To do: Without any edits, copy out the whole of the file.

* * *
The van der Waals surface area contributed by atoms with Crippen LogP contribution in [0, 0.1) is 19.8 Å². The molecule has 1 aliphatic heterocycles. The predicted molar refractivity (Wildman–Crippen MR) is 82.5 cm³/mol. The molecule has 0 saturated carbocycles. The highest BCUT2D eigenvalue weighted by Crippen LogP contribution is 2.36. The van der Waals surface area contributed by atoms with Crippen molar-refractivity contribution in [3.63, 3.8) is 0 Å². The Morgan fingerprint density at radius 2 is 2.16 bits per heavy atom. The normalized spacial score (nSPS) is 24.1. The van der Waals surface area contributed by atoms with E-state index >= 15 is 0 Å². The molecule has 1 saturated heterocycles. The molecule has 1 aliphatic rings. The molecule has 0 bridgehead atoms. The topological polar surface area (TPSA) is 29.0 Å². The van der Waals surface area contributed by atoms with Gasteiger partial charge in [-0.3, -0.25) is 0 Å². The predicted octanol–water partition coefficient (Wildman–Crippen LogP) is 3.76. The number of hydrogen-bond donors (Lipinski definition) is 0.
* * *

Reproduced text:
The van der Waals surface area contributed by atoms with Crippen LogP contribution in [0, 0.1) is 19.8 Å². The molecule has 1 aliphatic heterocycles. The predicted molar refractivity (Wildman–Crippen MR) is 82.5 cm³/mol. The molecule has 0 saturated carbocycles. The highest BCUT2D eigenvalue weighted by Crippen LogP contribution is 2.36. The van der Waals surface area contributed by atoms with Crippen molar-refractivity contribution in [3.63, 3.8) is 0 Å². The Morgan fingerprint density at radius 2 is 2.16 bits per heavy atom. The normalized spacial score (nSPS) is 24.1. The van der Waals surface area contributed by atoms with E-state index >= 15 is 0 Å². The molecule has 1 saturated heterocycles. The molecule has 1 aliphatic rings. The molecule has 0 bridgehead atoms. The topological polar surface area (TPSA) is 29.0 Å². The van der Waals surface area contributed by atoms with Gasteiger partial charge in [-0.3, -0.25) is 0 Å². The predicted octanol–water partition coefficient (Wildman–Crippen LogP) is 3.76. The number of hydrogen-bond donors (Lipinski definition) is 0.